By Elizabeth Casillas, Sept. 21, 2021

Cal Poly Pomona plans to move forward with the Lanterman project in partnership with Edgewood Realty Partners and Greystar, according to an Aug. 26 statement by University President Soraya Coley. This is the most recent development in a six-year effort to transform the 300-acre Lanterman Development Center into a sustainable “live, learn, work and play” community.

The announcement follows the withdrawal of a previous developer, and it serves as the next step in Cal Poly Pomona’s goal of creating a new social spot near campus.

Although no plans are finalized, Anthony Orlando, assistant professor for the Department of Finance, Real Estate and Law, explained the university and master developers are working jointly to create a space where students can interact and grow with each other.

“What we’re hoping is that it will give Cal Poly a thriving area near campus that it’s never had, that students will be able to go there after school,” said Orlando. “We’re hoping the flow of traffic, of bikes and cars and people, will happen every day and this little downtown area will become an area where students can hang out.”

Aerial view of the Lanterman Development Center acquired by the university in 2015. (Courtesy of Cynthia Peters)

ASI President Prabhat Jammalamadaka stressed that apart from being a place for entertainment, the future of the Lanterman Development Center is also an opportunity to provide students with hands-on learning experiences through internships and employment.

The master development team is projected to bring with them an array of entrepreneurs and other firms who will be behind these “learn by doing” openings for students, one of the reasons they were chosen, according to Orlando.

Four proposals were presented to Cal Poly Pomona, and the university opted for Edgewood Realty Partners and Greystar because of their appreciation for the university’s mission as well as their focus on community values.

Cal Poly Pomona is not investing in the land. Instead, the two developers will rent the land from the university for a yet to be determined number of years to build and maintain it in way which coincides with the campus’ goals for students and the surrounding community.

“We needed a development team who understood all of our stakeholders and understood the communities around us, Pomona, Diamond Bar and Walnut, and what they would want to see out of the site,” said Orlando. “We wanted to make sure that we were picking a partner who would collaborate with us throughout the way.”

Cal Poly Pomona originally partnered with the development firm FivePoint in 2018, but after personnel changes, FivePoint withdrew from the agreement.

Edgewood Realty Partners and Greystar have both worked with the California State University before and have a record of efficient collaboration and transparency in previous projects, explained Frances Teves, assistant vice president at the Office of Government and External Affairs.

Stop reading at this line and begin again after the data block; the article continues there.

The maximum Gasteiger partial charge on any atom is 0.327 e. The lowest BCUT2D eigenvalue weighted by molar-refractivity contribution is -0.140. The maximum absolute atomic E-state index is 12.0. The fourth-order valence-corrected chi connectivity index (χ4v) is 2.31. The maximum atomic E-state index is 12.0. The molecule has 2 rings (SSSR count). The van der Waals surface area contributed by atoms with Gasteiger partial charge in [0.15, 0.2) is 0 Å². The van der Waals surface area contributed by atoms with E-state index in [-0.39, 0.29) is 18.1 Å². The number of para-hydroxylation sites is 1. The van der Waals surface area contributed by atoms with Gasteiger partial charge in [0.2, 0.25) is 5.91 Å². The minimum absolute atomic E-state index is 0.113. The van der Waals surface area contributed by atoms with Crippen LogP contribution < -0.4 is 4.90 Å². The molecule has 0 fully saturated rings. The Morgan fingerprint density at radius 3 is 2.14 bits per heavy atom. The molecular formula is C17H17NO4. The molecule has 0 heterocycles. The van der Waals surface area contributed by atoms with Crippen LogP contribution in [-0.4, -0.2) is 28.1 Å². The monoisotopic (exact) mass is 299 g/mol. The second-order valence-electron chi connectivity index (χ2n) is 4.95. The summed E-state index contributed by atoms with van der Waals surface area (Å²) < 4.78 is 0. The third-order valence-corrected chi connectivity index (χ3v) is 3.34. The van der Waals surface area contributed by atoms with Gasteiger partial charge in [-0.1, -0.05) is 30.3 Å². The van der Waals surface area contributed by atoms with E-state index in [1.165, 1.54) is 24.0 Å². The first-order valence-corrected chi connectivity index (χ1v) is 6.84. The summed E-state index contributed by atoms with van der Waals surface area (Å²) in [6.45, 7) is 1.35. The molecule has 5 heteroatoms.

Edgewood, founded by Pete Kutzer and Joseph P. McNulty, is headquartered in South Pasadena, where it focuses on creative designs and collaboration with an emphasis on the reuse of historic resources. Greystar is a real estate company based in Charleston, South Carolina, which focuses on investment management and development of rental properties.

“The opportunity to contribute meaningfully to the future success of California’s students pursuing a polytechnic education – and therefore the future of California itself – is irresistible,” stated Kutzer in an Aug. 27 press release. “To do so on a site with such historic significance, and with a tradition of agricultural innovation as well as raw, natural beauty, is perhaps unprecedented.”

Lanterman mansion, pictured above, is one of the site’s most historic buildings. (Courtesy of Cynthia Peters)

Located a short walk away from Cal Poly Pomona, the Lanterman Development Center, formerly known as the Pacific Colony facility, was originally built in 1927 to house people with developmental disabilities.

People residing within the walls were treated as inmates, and even though there were recreational opportunities available to them through playgrounds, sport courts and a carousel, allegations of abuse still ran rampant.

It was not until 1953 that the facility was rebranded the Pacific State Hospital and the term “patients” started to be used.

“It was essentially kind of a hospital for people with developmental disabilities,” explained John Lloyd, professor in the Department of History. “At its time, it was considered cutting edge in terms of treatment of people with developmental disabilities, but it also suffered over the years from allegations of underfunding and abuse, and that’s part of what led to the closing of the Lanterman center. Closing was also in response to a growing movement that sought to enable people with disabilities to make decisions about their own life.”

When the center closed in 2014, jurisdiction was transferred over to the CSU. From there, Cal Poly Pomona began conducting feasibility studies: one by the Urban Land Institute and another by the architecture firm HOK.

Cal Poly Pomona expects to execute an Exclusive Negotiating Agreement with Edgewood and Greystar by the end of December 2021, and between January 2022 and March 2023, the university hopes to work with the master developer to prepare a development plan and guidelines for completion. From April 2023 to June 2024, the team hopes to begin preparation of the environmental impact report and transaction documents.

The campus community can visit the Lanterman project website for updates and current information on the ongoing timeline.

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